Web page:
Finding a better seat cushion.
The Agency for Healthcare Research and Quality says the total cost for managing a single full-thickness pressure ulcer can be as high as $70,000. The agency also reports nearly 60,000 hospital patients in the U.S. are estimated to die each year from complications because of hospital-acquired pressure ulcers. Statistics such as those help show why a good seat cushion can be so valuable in preventing pressure ulcers.
There are plenty of seat cushion materials to choose from, including the widely-used and mostly inexpensive foam and more complex ones such as air-cell-based, honeycomb or gel cushions.
Despite all those choices, there's very little comparative research that's looked at which cushions are better at reducing the risk of developing a pressure ulcer.
However, a new study from Amit Gefen, PhD, at Tel Aviv University in Israel is shedding some light.
Comparing Foam vs. Air
Gefen is a biomedical engineer and the current president of the European Pressure Ulcer Advisory Panel.
His work has helped provide new insight into an especially dangerous and difficult to detect kind of pressure ulcer, the kind caused by deep tissue injury (DTI).
Specifically, Gefen has shown that the primary cause of DTIs isn't so much lack of blood flow (ischemia), which was the conventional wisdom, but tissue and cell deformation. Ischemia is only secondary.
The newest study from Gefen's lab reveals important insights about reducing these deformations and preventing DTIs.
It offers the first comparison of how two commonly used cushion technologies--foam-based and air-cell-based --stack up with respect to tissue deformation.
The research was published in the February 2014 issue of the journal of Tissue Viability. I partnered with Gefen and graduate student Ayelet Levy to author the article.
To understand what happens deep within the body where DTIs occur Gefen recommended a sophisticated tool that evaluates internal soft tissue loads in the buttocks. The tool is called finite element modeling.
Using computer models to predict mechanical stress and strain outcomes, it's been employed before to analyze the biomechanical performances of basic foam cushions. But it had never been used to measure the performance of an air-cell-based cushion.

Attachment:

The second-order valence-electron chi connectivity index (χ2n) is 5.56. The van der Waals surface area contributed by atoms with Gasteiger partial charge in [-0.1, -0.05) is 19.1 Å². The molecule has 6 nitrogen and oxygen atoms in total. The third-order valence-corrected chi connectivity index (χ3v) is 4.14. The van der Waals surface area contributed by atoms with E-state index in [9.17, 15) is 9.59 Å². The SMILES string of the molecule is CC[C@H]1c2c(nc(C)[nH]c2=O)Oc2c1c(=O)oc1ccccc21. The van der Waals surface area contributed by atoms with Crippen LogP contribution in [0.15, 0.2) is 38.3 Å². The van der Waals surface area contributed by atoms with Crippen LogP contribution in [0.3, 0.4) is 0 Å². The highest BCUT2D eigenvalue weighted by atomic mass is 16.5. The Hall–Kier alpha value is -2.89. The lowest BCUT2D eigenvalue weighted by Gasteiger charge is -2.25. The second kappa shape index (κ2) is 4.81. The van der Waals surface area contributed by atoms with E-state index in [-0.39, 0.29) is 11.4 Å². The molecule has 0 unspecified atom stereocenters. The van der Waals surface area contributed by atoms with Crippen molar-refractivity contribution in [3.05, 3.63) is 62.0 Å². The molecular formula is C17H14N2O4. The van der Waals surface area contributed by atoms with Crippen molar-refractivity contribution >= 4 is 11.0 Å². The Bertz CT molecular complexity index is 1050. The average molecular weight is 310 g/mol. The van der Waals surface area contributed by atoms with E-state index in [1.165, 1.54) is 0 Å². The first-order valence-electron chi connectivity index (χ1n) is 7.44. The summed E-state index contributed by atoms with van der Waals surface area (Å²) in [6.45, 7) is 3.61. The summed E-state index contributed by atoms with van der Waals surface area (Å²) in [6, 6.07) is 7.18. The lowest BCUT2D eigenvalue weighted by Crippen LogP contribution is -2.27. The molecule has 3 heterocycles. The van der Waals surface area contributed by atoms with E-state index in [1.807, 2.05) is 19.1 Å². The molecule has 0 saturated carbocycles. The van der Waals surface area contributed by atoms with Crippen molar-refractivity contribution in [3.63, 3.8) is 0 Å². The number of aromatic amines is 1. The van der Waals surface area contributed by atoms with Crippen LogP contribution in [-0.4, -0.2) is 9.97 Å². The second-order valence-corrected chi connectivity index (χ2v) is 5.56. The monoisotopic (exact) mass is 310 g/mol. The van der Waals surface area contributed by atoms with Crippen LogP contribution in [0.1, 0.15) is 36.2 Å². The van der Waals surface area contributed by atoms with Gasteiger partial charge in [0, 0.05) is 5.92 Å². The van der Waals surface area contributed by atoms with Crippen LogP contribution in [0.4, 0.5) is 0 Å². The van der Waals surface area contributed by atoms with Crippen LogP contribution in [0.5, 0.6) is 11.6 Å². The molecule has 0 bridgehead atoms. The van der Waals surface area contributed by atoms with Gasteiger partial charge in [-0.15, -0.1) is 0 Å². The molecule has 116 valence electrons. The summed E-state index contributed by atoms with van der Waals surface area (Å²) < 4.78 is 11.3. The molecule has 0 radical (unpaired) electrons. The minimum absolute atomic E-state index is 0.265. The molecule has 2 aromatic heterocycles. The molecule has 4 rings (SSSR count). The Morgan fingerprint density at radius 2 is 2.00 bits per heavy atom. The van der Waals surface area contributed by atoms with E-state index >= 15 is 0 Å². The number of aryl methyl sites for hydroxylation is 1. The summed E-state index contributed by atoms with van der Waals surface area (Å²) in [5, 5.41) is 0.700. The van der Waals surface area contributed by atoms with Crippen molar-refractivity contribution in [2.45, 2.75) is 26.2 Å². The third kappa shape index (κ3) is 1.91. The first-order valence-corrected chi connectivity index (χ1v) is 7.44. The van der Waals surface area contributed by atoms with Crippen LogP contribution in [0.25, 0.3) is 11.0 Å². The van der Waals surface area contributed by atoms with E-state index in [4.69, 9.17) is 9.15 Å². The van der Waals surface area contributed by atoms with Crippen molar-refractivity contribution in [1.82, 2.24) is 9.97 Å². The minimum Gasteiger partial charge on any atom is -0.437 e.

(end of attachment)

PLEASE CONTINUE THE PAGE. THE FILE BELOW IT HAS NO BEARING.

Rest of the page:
Gefen suggested comparing the air-cell cushion with two flat, foam-based cushions of different stiffness levels for a patient with SCI/D. It's been estimated that roughly 60% of all patients with SCI/D will develop a potentially deadly pressure ulcer.
The project started by developing an anatomically realistic model of a 21-year-old SCI/D patient's left buttock. The lab then created 15 variants of the model, representing the different kinds of muscle atrophy, spasticity and bone-flattening that patients with SCI/D undergo as they live their lives seated.
The next step was to examine "immersion," or the percentage of skin surface in full contact with the cushion for all three cushions.
Higher numbers are better here because the more surface area involved in load transfer, the lower the loads will be in the tissues.
Gefen's team then looked at all four kinds of mechanical stresses that come into play in these conditions, and measured those stresses in the muscle, fat and skin tissues under the sitting bones of the pelvis for all 15 models. In that way, it was possible to determine the risks for the specific internal deformations.
The results were stunning. The air-cell-based cushion immersion registered consistently in the 91-93% range; for the foam cushions, it was 58-65%.
All four of the peak stress components were 10,000 times lower for all three kinds of tissues in the air-cell-based cushion than for the foam models.
Not only that, but the tests on the bone flattening and muscle atrophy models showed that as the patient's condition worsens over time, the favorable spread between the performances of the air-cell-based cushion and the foam supports just gets bigger.
More research is needed, but these findings suggest air-cell-based cushions provide much longer safe-sitting times than foams for wheelchair cushion users.
The findings also suggest the need for new wheelchair cushion health care policies. The current standards don't protect as they should. They don't distinguish among the different cushion types according to how well they minimize tissue deformations.
Even cushions categorized as "skin protection cushions" can present a wide range of risks or protection, since they're not categorized by how well they minimize tissue deformations.
That can lead some clinicians to recommend wheelchair cushions to users based only on price. Buying a seat cushion based on price alone without evaluating patient risk is shortsighted and can lead to trouble down the road.
Kara Kopplin is senior director of efficacy research, standards and compliance at wheelchair seating systems manufacturer ROHO, Inc., which funded Amit Gefen's research.
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|Title Annotation:||research update|
|Publication:||PN - Paraplegia News|
|Date:||Dec 1, 2014|
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